Adapted from information found at The St Nicholas Centre.
When Dec. 6 comes around, I think fondly of an experience I had as a young person in Hungary. Today is the feast day for St. Nicholas, and I remember putting my shoes out to receive a small gift from Saint Nicholas. I suppose it’s a bit of a Santa Claus-y thing to do, but I think that St. Nicholas is a far more interesting fellow to look at a little more closely because of his generosity, gift-giving, and life of faith.
Nicholas is the national saint of Russia and Greece, and churches named after him number in the thousands. He is the patron saint of judges, murderers, pawnbrokers, thieves, merchants, paupers, scholars, sailors, bakers, travelers, maidens and poor children. He is also known as the friend and protector of all those in trouble. Legends tell of his love for children, his kindness and the miracles that have been attributed to him.
He was born near what is now known as Turkey, in the Middle East during the third or fourth century. His wealthy parents, who raised him to be a devout Christian, died in an epidemic while Nicholas was still rather young. Informed by Jesus’ words to “sell what you own and give the money to the poor,” Nicholas used his whole inheritance to assist the needy, the sick, and the suffering. He dedicated his life to serving God and grew up to become the bishop of Myra. He was imprisoned for his faith and died on December 6, 343 CE.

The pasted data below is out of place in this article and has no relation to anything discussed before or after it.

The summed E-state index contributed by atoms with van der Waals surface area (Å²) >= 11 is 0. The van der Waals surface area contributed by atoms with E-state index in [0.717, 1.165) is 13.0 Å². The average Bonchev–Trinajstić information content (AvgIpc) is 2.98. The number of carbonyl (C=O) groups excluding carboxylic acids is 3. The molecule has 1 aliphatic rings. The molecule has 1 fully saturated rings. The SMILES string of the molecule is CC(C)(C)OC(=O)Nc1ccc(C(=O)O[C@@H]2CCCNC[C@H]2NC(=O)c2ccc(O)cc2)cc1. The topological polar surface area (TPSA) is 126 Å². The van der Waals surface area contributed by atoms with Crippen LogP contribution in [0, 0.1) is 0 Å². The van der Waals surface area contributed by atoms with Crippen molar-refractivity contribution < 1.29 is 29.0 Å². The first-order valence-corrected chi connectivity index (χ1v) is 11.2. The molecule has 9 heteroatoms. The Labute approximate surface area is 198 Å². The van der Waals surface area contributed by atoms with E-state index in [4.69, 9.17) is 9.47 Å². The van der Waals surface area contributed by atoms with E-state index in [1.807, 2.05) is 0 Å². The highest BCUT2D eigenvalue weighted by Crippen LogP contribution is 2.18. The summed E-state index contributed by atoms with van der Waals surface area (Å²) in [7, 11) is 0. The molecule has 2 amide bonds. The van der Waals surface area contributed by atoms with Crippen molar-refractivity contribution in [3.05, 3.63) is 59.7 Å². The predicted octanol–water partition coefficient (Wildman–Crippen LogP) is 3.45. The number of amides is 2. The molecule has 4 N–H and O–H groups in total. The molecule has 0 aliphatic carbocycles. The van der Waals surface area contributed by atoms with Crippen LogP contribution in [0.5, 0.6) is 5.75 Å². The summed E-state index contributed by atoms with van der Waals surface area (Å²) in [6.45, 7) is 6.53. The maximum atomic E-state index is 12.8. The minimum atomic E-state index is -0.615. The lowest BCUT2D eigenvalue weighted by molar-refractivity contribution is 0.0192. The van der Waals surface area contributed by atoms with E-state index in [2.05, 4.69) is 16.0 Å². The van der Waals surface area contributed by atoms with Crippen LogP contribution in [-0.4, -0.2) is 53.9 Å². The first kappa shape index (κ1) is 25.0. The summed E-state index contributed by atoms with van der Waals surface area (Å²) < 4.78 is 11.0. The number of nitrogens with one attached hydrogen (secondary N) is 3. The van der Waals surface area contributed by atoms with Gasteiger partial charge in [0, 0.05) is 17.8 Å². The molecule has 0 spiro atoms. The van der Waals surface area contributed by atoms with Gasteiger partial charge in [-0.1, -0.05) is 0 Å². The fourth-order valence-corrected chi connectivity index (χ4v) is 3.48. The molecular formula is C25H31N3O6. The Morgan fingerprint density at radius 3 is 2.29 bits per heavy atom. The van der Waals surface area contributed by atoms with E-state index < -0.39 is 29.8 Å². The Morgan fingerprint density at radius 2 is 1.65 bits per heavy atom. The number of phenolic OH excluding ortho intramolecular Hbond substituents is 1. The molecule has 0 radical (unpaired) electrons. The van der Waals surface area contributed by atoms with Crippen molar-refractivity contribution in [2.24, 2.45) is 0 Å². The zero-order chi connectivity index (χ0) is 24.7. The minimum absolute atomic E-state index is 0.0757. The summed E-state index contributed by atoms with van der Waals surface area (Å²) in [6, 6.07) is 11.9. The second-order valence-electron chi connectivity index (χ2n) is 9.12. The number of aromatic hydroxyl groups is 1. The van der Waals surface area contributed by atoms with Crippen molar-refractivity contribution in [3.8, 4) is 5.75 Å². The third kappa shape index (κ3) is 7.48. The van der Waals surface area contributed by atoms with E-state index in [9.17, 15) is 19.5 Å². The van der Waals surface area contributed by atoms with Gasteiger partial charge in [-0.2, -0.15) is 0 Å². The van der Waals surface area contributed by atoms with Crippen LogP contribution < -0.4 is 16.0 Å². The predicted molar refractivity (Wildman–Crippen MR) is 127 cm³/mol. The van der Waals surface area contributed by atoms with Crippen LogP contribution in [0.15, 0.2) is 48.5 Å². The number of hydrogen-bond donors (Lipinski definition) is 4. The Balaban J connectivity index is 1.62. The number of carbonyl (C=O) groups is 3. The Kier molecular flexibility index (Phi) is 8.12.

The most famous story about Nicholas tells of how he helped three unfortunate young sisters who all had suitors but had no dowries because their father, a poor nobleman, could not raise the money. Because of this, they could not marry, and were more likely to be sold into slavery. The Bishop Nicholas was a shy man and did not like to give money directly, so he thought of a way to give it anonymously. One night, as the first daughter approached the age to marry, the good bishop secretly went to the family’s house and was able to sneak a bag of gold inside without being seen. Later, when the second daughter prepared to marry, she too received a mysterious bag of gold. When the third daughter prepared to marry, the poor nobleman and father of the three girls was determined to find out who had been so generous. So he kept watch and saw the bishop drop another bag of gold into the house.